3 – Avoid “weasel words” (phrases or sentences that sound like marketing or clickbait but actually say nothing) and words/sentences that sound like you’re writing a Yelp or Amazon review rather than a critical academic review. Here are a couple weaselly examples drawn from this week’s draft posts (see if you can spot what’s wrong):

  • It is clear how beneficial blockchain can be to smaller businesses.
  • Blockchain has the potential to change the world.
  • Each other the topics covered in the article deserve their own piece and could be augmented upon greatly.
  • There is a degree of uncertainty that comes with an emerging technology.
  • Blockchain can bring them into the 21st century to compete with larger corporations.
  • Many people are scared of the changes, and governments will seek to regulate it.

4 – Answer the “so what” question. Why is this topic interesting or compelling?

5 – Choose information-rich tags. For example, in our class, don’t include blockchain as a tag… pretty much everything we do will be related to blockchain, and everyone will tend to use it, so there won’t be much information contained in the tag.

The Value of Defining Context

Image Credit: Doug Buckley of http://hyperactive.to

Image Credit: Doug Buckley of http://hyperactive.to

The most important stage of problem-solving in organizations is often one of the earliest: getting everyone on the same page by defining the concepts, processes, and desired outcomes that are central to understanding the problem and formulating a solution. (“Everyone” can be the individuals on a project team, or the individuals that contribute actions to a process, or both.) Too often, we assume that the others around us see and experience the world the same way we do. In many cases, our assessments are not too far apart, which is how most people can get away with making this assumption on a regular basis.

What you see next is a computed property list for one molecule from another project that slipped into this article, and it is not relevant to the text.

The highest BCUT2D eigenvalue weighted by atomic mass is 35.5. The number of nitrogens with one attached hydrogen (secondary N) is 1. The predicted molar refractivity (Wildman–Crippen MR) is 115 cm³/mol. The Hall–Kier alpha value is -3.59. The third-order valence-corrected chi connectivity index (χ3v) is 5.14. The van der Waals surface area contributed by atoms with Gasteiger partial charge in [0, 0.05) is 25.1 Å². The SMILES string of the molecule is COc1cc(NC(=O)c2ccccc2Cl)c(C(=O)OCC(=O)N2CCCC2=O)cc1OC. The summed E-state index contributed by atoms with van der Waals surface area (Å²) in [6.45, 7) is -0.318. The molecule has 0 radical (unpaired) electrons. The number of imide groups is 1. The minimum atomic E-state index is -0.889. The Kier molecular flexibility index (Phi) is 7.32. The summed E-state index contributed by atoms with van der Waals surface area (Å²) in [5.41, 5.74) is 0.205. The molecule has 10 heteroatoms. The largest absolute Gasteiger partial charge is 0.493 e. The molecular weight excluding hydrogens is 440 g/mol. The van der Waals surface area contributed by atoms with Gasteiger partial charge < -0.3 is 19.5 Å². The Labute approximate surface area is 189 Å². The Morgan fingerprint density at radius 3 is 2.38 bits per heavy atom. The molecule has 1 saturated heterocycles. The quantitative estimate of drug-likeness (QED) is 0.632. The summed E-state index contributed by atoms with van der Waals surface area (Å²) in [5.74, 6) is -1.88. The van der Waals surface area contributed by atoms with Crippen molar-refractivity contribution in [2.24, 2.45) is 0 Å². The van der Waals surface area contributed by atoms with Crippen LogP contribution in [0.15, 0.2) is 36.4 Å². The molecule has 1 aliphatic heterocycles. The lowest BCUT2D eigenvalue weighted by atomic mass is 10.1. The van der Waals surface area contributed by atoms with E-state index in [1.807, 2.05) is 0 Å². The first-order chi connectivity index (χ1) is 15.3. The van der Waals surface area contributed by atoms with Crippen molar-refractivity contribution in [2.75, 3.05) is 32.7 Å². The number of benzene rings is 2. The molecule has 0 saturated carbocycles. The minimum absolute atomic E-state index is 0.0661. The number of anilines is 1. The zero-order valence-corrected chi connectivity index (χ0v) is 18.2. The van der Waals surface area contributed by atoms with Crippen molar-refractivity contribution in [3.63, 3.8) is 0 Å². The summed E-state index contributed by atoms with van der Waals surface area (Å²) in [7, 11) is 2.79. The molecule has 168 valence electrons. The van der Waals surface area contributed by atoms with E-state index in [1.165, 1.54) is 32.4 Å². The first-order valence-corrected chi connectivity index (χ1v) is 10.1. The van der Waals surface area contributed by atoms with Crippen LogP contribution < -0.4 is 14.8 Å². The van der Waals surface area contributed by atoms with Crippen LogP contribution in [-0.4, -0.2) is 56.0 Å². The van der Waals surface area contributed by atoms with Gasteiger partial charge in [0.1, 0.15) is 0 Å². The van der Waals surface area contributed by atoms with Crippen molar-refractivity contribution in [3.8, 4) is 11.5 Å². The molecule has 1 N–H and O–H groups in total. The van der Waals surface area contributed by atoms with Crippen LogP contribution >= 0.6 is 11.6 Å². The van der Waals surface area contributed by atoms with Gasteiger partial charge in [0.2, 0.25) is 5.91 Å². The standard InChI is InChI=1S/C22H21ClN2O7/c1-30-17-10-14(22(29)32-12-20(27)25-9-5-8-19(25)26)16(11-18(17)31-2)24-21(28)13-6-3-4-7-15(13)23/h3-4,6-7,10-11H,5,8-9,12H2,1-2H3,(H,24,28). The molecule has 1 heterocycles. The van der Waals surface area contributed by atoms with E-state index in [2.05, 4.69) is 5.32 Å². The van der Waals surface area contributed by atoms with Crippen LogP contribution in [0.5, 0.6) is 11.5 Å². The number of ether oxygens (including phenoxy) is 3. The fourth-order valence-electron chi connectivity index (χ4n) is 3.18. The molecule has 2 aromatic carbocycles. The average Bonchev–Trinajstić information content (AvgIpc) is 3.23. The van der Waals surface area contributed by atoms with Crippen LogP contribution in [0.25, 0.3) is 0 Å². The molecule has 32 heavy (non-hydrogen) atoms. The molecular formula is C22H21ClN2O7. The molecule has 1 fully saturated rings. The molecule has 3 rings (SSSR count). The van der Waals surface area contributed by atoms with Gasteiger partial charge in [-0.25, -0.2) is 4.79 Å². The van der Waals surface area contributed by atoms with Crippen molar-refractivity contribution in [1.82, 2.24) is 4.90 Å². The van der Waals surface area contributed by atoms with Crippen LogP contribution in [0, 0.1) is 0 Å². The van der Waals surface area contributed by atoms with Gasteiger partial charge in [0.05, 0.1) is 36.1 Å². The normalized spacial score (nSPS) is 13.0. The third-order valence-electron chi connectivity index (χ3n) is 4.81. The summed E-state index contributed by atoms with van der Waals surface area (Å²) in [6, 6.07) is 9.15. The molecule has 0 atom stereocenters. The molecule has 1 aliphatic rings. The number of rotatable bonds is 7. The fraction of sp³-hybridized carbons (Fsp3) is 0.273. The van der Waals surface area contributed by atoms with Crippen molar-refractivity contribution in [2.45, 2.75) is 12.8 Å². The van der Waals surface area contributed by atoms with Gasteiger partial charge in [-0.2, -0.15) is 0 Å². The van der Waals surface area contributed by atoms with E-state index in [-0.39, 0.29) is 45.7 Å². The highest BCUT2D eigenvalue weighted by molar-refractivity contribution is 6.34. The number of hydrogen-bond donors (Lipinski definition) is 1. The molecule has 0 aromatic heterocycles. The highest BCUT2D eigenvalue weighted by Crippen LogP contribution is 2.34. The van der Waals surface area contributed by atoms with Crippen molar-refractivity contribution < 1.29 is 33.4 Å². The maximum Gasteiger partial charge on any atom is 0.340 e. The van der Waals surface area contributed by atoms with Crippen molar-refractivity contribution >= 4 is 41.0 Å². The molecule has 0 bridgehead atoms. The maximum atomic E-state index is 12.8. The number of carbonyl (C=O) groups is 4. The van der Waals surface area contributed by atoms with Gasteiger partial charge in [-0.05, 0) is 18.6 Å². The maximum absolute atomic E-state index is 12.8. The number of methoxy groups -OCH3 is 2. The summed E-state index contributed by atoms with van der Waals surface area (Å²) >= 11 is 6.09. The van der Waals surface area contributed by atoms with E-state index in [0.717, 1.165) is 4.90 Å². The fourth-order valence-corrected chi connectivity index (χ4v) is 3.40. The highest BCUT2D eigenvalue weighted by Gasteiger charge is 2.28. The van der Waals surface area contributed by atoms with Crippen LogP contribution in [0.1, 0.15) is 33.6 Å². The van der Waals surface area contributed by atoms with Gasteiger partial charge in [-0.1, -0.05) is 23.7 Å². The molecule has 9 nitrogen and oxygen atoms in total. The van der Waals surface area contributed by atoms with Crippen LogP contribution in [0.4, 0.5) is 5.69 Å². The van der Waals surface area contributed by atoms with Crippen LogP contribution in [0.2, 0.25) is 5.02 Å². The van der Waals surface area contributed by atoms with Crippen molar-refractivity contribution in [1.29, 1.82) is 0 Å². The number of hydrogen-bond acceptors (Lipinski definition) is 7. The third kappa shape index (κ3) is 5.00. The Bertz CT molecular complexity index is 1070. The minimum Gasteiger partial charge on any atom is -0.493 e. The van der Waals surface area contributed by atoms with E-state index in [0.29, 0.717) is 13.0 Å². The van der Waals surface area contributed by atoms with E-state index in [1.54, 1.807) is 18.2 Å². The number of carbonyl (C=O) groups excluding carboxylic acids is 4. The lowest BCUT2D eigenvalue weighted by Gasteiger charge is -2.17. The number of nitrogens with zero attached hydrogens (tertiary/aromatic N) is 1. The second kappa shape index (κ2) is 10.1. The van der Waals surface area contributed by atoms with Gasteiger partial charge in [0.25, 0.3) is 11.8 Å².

In fact, some people experience things so differently that they don’t even “picture” anything in their minds. Can you believe it?

I first realized this divergence in the work context a few years ago, when a colleague and I were advising a project at a local social services office. We asked our students to document the process that was being used to process claims. There were nearly ten people who were part of this claims-processing activity, and our students interviewed all of them, discovering that each person had a remarkably different idea about the process that they were all engaged in! No wonder the claims processing time was nearly two months long.

We helped them all — literally — get onto the same page, and once they all had the same mental map of the process, time-in-system for each claim dropped to 10 days. (This led us to the quantum-esque conclusion that there is no process until it is observed.)

Today, I read about how mathematician Keith Devlin revolutionized the process of intelligence gathering after 9/11 using this same approach… by going back to one of the first principles he learned in his academic training: